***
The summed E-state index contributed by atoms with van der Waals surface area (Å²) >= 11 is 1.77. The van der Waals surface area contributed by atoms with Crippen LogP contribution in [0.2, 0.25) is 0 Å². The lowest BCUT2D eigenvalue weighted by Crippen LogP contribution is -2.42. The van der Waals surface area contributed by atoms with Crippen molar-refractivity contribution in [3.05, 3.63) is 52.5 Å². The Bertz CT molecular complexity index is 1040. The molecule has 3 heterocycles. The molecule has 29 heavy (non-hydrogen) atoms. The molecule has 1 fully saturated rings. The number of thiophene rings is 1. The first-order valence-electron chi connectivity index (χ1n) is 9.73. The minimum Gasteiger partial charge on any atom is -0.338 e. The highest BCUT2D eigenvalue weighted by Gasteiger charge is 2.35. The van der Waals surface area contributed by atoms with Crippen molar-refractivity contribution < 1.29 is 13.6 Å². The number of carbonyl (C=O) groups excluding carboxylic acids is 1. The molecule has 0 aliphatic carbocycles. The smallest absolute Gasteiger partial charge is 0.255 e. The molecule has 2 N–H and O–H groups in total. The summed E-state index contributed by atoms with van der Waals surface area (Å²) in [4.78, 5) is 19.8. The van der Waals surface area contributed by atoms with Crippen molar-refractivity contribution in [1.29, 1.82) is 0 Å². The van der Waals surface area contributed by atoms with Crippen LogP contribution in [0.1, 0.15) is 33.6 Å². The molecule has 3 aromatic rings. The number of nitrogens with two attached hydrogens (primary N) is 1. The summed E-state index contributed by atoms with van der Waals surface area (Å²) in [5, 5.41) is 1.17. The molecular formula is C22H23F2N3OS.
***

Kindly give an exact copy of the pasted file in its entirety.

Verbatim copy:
The summed E-state index contributed by atoms with van der Waals surface area (Å²) >= 11 is 1.77. The van der Waals surface area contributed by atoms with Crippen LogP contribution in [0.2, 0.25) is 0 Å². The lowest BCUT2D eigenvalue weighted by Crippen LogP contribution is -2.42. The van der Waals surface area contributed by atoms with Crippen molar-refractivity contribution in [3.05, 3.63) is 52.5 Å². The Bertz CT molecular complexity index is 1040. The molecule has 3 heterocycles. The molecule has 29 heavy (non-hydrogen) atoms. The molecule has 1 fully saturated rings. The number of thiophene rings is 1. The first-order valence-electron chi connectivity index (χ1n) is 9.73. The minimum Gasteiger partial charge on any atom is -0.338 e. The highest BCUT2D eigenvalue weighted by Gasteiger charge is 2.35. The van der Waals surface area contributed by atoms with Crippen molar-refractivity contribution < 1.29 is 13.6 Å². The number of carbonyl (C=O) groups excluding carboxylic acids is 1. The molecule has 0 aliphatic carbocycles. The smallest absolute Gasteiger partial charge is 0.255 e. The molecule has 2 N–H and O–H groups in total. The summed E-state index contributed by atoms with van der Waals surface area (Å²) in [4.78, 5) is 19.8. The van der Waals surface area contributed by atoms with Crippen molar-refractivity contribution in [1.29, 1.82) is 0 Å². The van der Waals surface area contributed by atoms with Crippen LogP contribution in [0.1, 0.15) is 33.6 Å². The molecule has 3 aromatic rings. The number of nitrogens with two attached hydrogens (primary N) is 1. The summed E-state index contributed by atoms with van der Waals surface area (Å²) in [5, 5.41) is 1.17. The molecular formula is C22H23F2N3OS.